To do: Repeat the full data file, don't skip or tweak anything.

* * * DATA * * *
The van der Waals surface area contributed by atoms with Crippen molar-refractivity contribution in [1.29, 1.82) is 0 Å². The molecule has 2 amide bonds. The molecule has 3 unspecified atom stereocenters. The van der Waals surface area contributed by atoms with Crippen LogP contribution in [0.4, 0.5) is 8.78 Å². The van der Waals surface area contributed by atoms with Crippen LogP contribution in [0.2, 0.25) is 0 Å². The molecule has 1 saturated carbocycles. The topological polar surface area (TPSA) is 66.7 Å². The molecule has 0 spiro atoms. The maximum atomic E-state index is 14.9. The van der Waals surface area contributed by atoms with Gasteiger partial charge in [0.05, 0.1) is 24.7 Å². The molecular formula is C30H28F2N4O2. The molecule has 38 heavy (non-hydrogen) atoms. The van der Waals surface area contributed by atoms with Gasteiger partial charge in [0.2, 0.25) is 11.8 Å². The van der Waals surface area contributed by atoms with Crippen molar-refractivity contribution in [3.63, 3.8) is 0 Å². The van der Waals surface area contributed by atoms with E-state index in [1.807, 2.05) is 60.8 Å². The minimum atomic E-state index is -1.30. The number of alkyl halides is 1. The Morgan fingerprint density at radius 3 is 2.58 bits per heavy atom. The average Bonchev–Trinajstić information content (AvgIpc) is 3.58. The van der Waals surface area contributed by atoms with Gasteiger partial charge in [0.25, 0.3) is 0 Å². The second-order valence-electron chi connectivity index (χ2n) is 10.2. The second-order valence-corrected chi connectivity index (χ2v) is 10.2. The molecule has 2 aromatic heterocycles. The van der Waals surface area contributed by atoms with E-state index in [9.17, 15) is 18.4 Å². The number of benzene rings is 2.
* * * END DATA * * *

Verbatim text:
The van der Waals surface area contributed by atoms with Crippen molar-refractivity contribution in [1.29, 1.82) is 0 Å². The molecule has 2 amide bonds. The molecule has 3 unspecified atom stereocenters. The van der Waals surface area contributed by atoms with Crippen LogP contribution in [0.4, 0.5) is 8.78 Å². The van der Waals surface area contributed by atoms with Crippen LogP contribution in [0.2, 0.25) is 0 Å². The molecule has 1 saturated carbocycles. The topological polar surface area (TPSA) is 66.7 Å². The molecule has 0 spiro atoms. The maximum atomic E-state index is 14.9. The van der Waals surface area contributed by atoms with Gasteiger partial charge in [0.05, 0.1) is 24.7 Å². The molecular formula is C30H28F2N4O2. The molecule has 38 heavy (non-hydrogen) atoms. The van der Waals surface area contributed by atoms with Gasteiger partial charge in [0.2, 0.25) is 11.8 Å². The van der Waals surface area contributed by atoms with Crippen molar-refractivity contribution in [3.63, 3.8) is 0 Å². The van der Waals surface area contributed by atoms with E-state index in [1.807, 2.05) is 60.8 Å². The minimum atomic E-state index is -1.30. The number of alkyl halides is 1. The Morgan fingerprint density at radius 3 is 2.58 bits per heavy atom. The average Bonchev–Trinajstić information content (AvgIpc) is 3.58. The van der Waals surface area contributed by atoms with Gasteiger partial charge in [0.25, 0.3) is 0 Å². The second-order valence-electron chi connectivity index (χ2n) is 10.2. The second-order valence-corrected chi connectivity index (χ2v) is 10.2. The molecule has 2 aromatic heterocycles. The van der Waals surface area contributed by atoms with E-state index in [9.17, 15) is 18.4 Å². The number of benzene rings is 2.